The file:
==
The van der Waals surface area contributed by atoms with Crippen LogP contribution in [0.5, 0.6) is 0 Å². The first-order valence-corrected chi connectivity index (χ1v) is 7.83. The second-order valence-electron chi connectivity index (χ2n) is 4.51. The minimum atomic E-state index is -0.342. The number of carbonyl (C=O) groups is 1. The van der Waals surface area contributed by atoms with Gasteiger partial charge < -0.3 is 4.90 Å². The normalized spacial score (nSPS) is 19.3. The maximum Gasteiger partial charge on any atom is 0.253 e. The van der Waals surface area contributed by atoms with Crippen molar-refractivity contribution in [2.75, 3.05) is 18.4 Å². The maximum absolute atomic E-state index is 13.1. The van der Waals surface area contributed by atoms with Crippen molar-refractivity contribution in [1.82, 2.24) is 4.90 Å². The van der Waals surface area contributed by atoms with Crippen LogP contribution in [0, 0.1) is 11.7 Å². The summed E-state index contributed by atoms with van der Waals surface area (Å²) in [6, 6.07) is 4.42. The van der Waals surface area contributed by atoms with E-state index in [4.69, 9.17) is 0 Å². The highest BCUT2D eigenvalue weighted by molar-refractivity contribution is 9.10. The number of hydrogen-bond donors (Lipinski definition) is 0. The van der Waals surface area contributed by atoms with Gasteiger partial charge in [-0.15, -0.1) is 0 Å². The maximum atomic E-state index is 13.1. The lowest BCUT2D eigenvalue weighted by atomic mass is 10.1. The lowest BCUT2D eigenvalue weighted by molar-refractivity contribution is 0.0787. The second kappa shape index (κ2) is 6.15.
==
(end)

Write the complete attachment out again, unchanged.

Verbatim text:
The van der Waals surface area contributed by atoms with Crippen LogP contribution in [0.5, 0.6) is 0 Å². The first-order valence-corrected chi connectivity index (χ1v) is 7.83. The second-order valence-electron chi connectivity index (χ2n) is 4.51. The minimum atomic E-state index is -0.342. The number of carbonyl (C=O) groups is 1. The van der Waals surface area contributed by atoms with Gasteiger partial charge < -0.3 is 4.90 Å². The normalized spacial score (nSPS) is 19.3. The maximum Gasteiger partial charge on any atom is 0.253 e. The van der Waals surface area contributed by atoms with Crippen molar-refractivity contribution in [2.75, 3.05) is 18.4 Å². The maximum absolute atomic E-state index is 13.1. The van der Waals surface area contributed by atoms with Crippen molar-refractivity contribution in [1.82, 2.24) is 4.90 Å². The van der Waals surface area contributed by atoms with Crippen LogP contribution in [0, 0.1) is 11.7 Å². The summed E-state index contributed by atoms with van der Waals surface area (Å²) in [6, 6.07) is 4.42. The van der Waals surface area contributed by atoms with E-state index in [4.69, 9.17) is 0 Å². The highest BCUT2D eigenvalue weighted by molar-refractivity contribution is 9.10. The number of hydrogen-bond donors (Lipinski definition) is 0. The van der Waals surface area contributed by atoms with Gasteiger partial charge in [-0.15, -0.1) is 0 Å². The maximum atomic E-state index is 13.1. The lowest BCUT2D eigenvalue weighted by atomic mass is 10.1. The lowest BCUT2D eigenvalue weighted by molar-refractivity contribution is 0.0787. The second kappa shape index (κ2) is 6.15.